Clowe notched his first point of the year, finally, on Seto’s goal. Clowe also fought Tim Jackman: Clowe took care of him fairly easily. I think Clowe needs to be demoted to the third line. It worked for Seto; it might work for Clowe. Putting him with Scott Nichol and Benn Ferriero/Jed Ortmeyer could help his work ethic. Those guys never quit and don’t get down on themselves. Clowe is struggling mentally and needs a change of scenery.
Hit-o-meter: SJ 19 NYI 14
The Islanders outshot the Sharks 32-29, but the Islanders blocked 24 shots. New York also got a majority of their shots in the first period when they had 19.
The Sharks now face the Rangers, Monday. San Jose has only won two in a row once this year, so I’ll be expecting another bad performance. That’s the Sharks — win-loss-win-loss. Very annoying. But, here’s to change.
1. San Jose Sharks 13-3-0
Entering Nov. 11, the Sharks boast the NHL’s loan undefeated record at home (9-0). The “Shark Tank” as fans call it, has been a dead zone for opposing teams as well as an imminent loss. Under the new coaching regime, the Sharks offense is reaching is potential, with the most goals for in the league. The defense has stepped up with the offseason acquisitions of Rob Blake and Dan Boyle, providing leadership and guidance for the Sharks fairly young defense. Most importantly, San Jose has shown character in being able to come back in games in which they trail, something absent the last few years.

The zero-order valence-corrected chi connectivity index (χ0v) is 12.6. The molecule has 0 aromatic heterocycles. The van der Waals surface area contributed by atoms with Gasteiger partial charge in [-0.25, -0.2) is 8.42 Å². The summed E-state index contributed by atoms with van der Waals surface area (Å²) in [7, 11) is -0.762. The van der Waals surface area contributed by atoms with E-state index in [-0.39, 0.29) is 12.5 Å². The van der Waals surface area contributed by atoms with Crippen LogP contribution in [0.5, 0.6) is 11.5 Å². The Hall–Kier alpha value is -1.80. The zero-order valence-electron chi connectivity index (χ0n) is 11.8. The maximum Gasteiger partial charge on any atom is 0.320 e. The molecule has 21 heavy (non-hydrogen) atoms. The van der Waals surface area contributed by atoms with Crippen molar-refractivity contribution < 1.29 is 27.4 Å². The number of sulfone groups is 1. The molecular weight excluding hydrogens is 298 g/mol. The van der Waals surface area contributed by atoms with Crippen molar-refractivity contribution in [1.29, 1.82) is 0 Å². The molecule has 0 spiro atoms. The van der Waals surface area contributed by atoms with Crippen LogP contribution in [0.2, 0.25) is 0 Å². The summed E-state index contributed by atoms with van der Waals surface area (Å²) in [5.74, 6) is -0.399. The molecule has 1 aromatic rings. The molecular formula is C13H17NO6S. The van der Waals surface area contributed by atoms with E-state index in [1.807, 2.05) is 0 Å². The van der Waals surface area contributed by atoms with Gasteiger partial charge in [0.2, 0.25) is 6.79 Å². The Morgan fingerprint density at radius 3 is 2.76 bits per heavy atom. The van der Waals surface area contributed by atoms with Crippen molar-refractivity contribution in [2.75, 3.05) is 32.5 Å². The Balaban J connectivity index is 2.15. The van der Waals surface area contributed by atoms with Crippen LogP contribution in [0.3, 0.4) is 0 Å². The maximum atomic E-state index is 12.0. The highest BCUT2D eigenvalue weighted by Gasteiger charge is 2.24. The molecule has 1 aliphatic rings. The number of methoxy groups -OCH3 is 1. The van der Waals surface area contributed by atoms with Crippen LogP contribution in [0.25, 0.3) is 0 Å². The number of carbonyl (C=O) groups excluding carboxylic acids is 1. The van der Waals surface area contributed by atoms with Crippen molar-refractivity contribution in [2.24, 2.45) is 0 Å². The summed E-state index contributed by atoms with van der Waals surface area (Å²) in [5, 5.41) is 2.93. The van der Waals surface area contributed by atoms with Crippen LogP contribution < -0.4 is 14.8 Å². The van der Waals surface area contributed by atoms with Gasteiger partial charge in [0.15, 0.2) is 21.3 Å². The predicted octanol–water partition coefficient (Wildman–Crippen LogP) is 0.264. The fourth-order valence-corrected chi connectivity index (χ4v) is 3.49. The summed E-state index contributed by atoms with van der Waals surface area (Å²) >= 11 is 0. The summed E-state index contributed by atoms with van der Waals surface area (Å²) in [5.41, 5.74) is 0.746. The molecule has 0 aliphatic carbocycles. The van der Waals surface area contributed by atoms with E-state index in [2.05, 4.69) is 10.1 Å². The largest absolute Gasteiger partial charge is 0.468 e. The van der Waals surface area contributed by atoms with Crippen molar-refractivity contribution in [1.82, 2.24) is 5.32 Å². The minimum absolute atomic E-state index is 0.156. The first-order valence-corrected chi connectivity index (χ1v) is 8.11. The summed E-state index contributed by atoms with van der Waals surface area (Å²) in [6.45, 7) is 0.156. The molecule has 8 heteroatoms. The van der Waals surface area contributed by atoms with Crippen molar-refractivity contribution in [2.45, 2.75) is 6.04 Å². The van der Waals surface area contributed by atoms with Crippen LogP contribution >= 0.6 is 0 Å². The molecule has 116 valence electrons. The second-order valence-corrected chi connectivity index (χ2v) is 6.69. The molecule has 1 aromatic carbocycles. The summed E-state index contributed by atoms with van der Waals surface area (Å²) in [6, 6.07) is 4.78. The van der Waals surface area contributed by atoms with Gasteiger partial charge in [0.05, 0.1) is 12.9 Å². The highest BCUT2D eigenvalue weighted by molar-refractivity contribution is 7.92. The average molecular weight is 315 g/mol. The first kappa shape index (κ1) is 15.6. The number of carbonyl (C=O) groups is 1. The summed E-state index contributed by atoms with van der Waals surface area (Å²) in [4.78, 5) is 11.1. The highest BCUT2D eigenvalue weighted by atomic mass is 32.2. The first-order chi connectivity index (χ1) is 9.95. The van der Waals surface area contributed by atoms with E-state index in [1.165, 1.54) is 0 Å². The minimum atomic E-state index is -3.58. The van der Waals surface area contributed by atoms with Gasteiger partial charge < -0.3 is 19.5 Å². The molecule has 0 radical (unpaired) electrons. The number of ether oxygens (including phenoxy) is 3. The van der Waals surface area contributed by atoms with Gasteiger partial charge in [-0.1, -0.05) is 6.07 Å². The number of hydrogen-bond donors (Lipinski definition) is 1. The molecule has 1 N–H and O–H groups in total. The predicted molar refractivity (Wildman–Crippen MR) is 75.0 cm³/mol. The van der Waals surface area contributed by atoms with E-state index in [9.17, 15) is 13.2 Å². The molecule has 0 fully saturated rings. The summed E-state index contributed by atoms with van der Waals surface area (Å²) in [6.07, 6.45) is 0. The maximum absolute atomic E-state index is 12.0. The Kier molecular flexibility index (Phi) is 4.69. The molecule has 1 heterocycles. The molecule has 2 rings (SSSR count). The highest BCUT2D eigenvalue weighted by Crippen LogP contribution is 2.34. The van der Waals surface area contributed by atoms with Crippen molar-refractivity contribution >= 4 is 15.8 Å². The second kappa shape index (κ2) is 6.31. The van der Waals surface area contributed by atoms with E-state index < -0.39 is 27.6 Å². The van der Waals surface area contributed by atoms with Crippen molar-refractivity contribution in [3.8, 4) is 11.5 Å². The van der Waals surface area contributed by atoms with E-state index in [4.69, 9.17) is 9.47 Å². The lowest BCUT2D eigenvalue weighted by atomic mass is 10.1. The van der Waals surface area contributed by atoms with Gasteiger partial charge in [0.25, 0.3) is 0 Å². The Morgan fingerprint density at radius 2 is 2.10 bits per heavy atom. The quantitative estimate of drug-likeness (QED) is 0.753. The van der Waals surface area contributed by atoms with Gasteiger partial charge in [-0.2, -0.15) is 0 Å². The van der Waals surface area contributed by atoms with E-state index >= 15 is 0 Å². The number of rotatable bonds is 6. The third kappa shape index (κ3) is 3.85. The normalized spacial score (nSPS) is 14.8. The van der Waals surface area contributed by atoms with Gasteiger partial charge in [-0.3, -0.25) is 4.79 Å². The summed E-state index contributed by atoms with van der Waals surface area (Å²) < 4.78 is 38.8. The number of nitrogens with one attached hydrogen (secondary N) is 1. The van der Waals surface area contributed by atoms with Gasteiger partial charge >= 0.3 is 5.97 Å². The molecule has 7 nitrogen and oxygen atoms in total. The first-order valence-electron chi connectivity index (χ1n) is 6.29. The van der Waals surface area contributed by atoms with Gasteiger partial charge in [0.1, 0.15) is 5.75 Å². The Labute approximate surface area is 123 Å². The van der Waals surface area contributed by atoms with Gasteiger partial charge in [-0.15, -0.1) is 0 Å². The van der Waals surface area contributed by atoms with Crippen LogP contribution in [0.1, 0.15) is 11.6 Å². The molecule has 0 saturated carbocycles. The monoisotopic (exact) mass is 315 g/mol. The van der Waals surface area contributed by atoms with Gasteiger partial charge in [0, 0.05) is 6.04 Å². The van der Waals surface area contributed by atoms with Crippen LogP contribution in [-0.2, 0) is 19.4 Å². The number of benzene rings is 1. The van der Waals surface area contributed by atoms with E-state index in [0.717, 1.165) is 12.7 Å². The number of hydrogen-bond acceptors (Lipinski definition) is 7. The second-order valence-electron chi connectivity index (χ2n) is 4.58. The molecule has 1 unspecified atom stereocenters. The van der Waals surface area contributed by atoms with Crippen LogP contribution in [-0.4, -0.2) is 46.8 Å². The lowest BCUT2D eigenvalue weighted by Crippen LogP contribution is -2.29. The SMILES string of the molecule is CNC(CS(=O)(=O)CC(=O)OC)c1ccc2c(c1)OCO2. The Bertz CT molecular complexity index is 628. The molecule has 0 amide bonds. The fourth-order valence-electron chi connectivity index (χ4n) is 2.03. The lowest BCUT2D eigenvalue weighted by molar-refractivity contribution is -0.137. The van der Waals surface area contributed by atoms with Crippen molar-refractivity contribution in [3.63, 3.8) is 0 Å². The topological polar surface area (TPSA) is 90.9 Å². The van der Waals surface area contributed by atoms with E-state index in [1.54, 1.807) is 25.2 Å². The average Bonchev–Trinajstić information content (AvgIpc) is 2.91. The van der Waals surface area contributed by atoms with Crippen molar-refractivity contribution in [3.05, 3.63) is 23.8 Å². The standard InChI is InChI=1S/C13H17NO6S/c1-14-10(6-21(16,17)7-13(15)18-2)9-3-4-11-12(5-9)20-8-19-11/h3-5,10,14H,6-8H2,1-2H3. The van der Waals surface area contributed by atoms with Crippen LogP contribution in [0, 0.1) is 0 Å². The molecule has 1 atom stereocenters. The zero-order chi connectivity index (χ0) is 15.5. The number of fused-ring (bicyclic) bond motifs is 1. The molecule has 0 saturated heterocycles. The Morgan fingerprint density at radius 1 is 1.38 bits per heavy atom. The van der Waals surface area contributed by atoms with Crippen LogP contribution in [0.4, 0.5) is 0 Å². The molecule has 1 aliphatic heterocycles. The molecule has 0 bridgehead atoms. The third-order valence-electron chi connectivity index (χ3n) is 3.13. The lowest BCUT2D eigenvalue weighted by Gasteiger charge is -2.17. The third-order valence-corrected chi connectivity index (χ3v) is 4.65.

2. Detroit Red Wings 9-2-2
The defending Stanley Cup Champs find themselves at number two in the power rankings. Marian Hossa has been exactly what they expected, netting 8 goals and adding 9 assists, in only 13 games played. Detroit is still playing as advertised, with a tough defense led by Niklas Lidstrom and Brian Rafalski. Goalie Chris Osgood has split time with backup with Ty Conklin and neither has put up stellar numbers, making it difficult on Henrik Zetterberg and Pavel Datsyuk, the Wings offensive juggernauts. Both carry the Wings offense again this year, although Datsyuk has only put in 3 goals. With right-winger Johan Franzen coming off injury, Detroit is going to start spreading the wealth.